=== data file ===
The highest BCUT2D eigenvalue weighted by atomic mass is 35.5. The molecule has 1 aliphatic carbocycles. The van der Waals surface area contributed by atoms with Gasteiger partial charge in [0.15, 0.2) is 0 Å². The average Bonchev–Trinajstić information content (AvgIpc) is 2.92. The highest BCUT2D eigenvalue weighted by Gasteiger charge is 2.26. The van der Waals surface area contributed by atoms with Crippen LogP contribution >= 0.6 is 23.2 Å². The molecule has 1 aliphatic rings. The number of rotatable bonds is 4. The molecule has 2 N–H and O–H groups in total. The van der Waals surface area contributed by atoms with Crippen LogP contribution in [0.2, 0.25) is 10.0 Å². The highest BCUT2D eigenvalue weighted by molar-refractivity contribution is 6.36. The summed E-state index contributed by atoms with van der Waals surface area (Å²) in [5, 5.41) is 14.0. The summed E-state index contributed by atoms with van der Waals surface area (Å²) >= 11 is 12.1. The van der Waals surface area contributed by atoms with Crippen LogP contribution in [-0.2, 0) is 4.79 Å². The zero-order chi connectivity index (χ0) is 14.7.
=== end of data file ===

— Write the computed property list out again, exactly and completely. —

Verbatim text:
The highest BCUT2D eigenvalue weighted by atomic mass is 35.5. The molecule has 1 aliphatic carbocycles. The van der Waals surface area contributed by atoms with Gasteiger partial charge in [0.15, 0.2) is 0 Å². The average Bonchev–Trinajstić information content (AvgIpc) is 2.92. The highest BCUT2D eigenvalue weighted by Gasteiger charge is 2.26. The van der Waals surface area contributed by atoms with Crippen LogP contribution >= 0.6 is 23.2 Å². The molecule has 1 aliphatic rings. The number of rotatable bonds is 4. The molecule has 2 N–H and O–H groups in total. The van der Waals surface area contributed by atoms with Crippen LogP contribution in [0.2, 0.25) is 10.0 Å². The highest BCUT2D eigenvalue weighted by molar-refractivity contribution is 6.36. The summed E-state index contributed by atoms with van der Waals surface area (Å²) in [5, 5.41) is 14.0. The summed E-state index contributed by atoms with van der Waals surface area (Å²) >= 11 is 12.1. The van der Waals surface area contributed by atoms with Crippen LogP contribution in [-0.2, 0) is 4.79 Å². The zero-order chi connectivity index (χ0) is 14.7.